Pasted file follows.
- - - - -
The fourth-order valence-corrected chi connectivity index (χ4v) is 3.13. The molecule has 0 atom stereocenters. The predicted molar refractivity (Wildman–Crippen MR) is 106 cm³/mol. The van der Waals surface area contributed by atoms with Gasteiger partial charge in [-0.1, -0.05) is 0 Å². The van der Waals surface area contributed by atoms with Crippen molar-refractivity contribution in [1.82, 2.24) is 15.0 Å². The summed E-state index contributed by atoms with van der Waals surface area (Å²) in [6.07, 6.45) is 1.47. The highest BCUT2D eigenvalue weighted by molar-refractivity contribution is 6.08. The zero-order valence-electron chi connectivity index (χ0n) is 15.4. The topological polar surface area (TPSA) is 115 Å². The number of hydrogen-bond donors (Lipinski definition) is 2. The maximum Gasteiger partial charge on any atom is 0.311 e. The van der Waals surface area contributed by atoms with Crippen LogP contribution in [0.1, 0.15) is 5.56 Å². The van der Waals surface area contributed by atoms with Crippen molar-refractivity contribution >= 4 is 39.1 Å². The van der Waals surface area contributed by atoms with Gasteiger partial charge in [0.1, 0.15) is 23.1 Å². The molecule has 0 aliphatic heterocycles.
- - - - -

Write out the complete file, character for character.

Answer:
The fourth-order valence-corrected chi connectivity index (χ4v) is 3.13. The molecule has 0 atom stereocenters. The predicted molar refractivity (Wildman–Crippen MR) is 106 cm³/mol. The van der Waals surface area contributed by atoms with Gasteiger partial charge in [-0.1, -0.05) is 0 Å². The van der Waals surface area contributed by atoms with Crippen molar-refractivity contribution in [1.82, 2.24) is 15.0 Å². The summed E-state index contributed by atoms with van der Waals surface area (Å²) in [6.07, 6.45) is 1.47. The highest BCUT2D eigenvalue weighted by molar-refractivity contribution is 6.08. The zero-order valence-electron chi connectivity index (χ0n) is 15.4. The topological polar surface area (TPSA) is 115 Å². The number of hydrogen-bond donors (Lipinski definition) is 2. The maximum Gasteiger partial charge on any atom is 0.311 e. The van der Waals surface area contributed by atoms with Crippen LogP contribution in [0.1, 0.15) is 5.56 Å². The van der Waals surface area contributed by atoms with Crippen molar-refractivity contribution >= 4 is 39.1 Å². The van der Waals surface area contributed by atoms with Gasteiger partial charge in [0.1, 0.15) is 23.1 Å². The molecule has 0 aliphatic heterocycles.